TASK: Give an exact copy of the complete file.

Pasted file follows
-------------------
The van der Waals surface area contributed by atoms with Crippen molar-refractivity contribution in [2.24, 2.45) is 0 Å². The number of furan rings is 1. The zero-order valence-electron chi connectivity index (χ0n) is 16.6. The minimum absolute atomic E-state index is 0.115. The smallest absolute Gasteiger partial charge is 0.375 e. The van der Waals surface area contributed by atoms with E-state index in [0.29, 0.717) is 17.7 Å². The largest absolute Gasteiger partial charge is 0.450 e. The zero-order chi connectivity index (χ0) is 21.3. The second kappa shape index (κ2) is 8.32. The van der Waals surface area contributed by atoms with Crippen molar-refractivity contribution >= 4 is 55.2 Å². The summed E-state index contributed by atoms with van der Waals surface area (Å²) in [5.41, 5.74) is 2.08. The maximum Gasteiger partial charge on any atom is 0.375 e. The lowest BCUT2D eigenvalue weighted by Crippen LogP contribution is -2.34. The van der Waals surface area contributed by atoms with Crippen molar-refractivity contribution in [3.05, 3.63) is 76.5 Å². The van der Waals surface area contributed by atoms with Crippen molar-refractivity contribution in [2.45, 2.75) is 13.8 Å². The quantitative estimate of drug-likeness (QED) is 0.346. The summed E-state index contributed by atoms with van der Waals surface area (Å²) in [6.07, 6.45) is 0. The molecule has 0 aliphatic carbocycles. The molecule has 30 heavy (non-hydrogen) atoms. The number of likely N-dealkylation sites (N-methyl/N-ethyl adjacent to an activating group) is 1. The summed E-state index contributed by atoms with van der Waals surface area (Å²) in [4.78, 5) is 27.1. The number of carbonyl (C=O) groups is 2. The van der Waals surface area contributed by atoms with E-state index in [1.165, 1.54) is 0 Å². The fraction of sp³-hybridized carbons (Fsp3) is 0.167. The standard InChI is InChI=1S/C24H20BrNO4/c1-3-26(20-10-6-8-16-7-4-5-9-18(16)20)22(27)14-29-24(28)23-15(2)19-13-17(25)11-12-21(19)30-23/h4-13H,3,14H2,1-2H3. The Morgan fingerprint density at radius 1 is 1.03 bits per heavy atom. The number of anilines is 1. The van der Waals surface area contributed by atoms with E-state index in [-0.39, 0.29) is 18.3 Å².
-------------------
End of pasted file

The van der Waals surface area contributed by atoms with Crippen molar-refractivity contribution in [2.24, 2.45) is 0 Å². The number of furan rings is 1. The zero-order valence-electron chi connectivity index (χ0n) is 16.6. The minimum absolute atomic E-state index is 0.115. The smallest absolute Gasteiger partial charge is 0.375 e. The van der Waals surface area contributed by atoms with E-state index in [0.29, 0.717) is 17.7 Å². The largest absolute Gasteiger partial charge is 0.450 e. The zero-order chi connectivity index (χ0) is 21.3. The second kappa shape index (κ2) is 8.32. The van der Waals surface area contributed by atoms with Crippen molar-refractivity contribution >= 4 is 55.2 Å². The summed E-state index contributed by atoms with van der Waals surface area (Å²) in [5.41, 5.74) is 2.08. The maximum Gasteiger partial charge on any atom is 0.375 e. The lowest BCUT2D eigenvalue weighted by Crippen LogP contribution is -2.34. The van der Waals surface area contributed by atoms with Crippen molar-refractivity contribution in [3.05, 3.63) is 76.5 Å². The van der Waals surface area contributed by atoms with Crippen molar-refractivity contribution in [2.45, 2.75) is 13.8 Å². The quantitative estimate of drug-likeness (QED) is 0.346. The summed E-state index contributed by atoms with van der Waals surface area (Å²) in [6.07, 6.45) is 0. The molecule has 0 aliphatic carbocycles. The molecule has 30 heavy (non-hydrogen) atoms. The number of likely N-dealkylation sites (N-methyl/N-ethyl adjacent to an activating group) is 1. The summed E-state index contributed by atoms with van der Waals surface area (Å²) in [4.78, 5) is 27.1. The number of carbonyl (C=O) groups is 2. The van der Waals surface area contributed by atoms with E-state index in [1.165, 1.54) is 0 Å². The fraction of sp³-hybridized carbons (Fsp3) is 0.167. The standard InChI is InChI=1S/C24H20BrNO4/c1-3-26(20-10-6-8-16-7-4-5-9-18(16)20)22(27)14-29-24(28)23-15(2)19-13-17(25)11-12-21(19)30-23/h4-13H,3,14H2,1-2H3. The Morgan fingerprint density at radius 1 is 1.03 bits per heavy atom. The number of anilines is 1. The van der Waals surface area contributed by atoms with E-state index in [-0.39, 0.29) is 18.3 Å².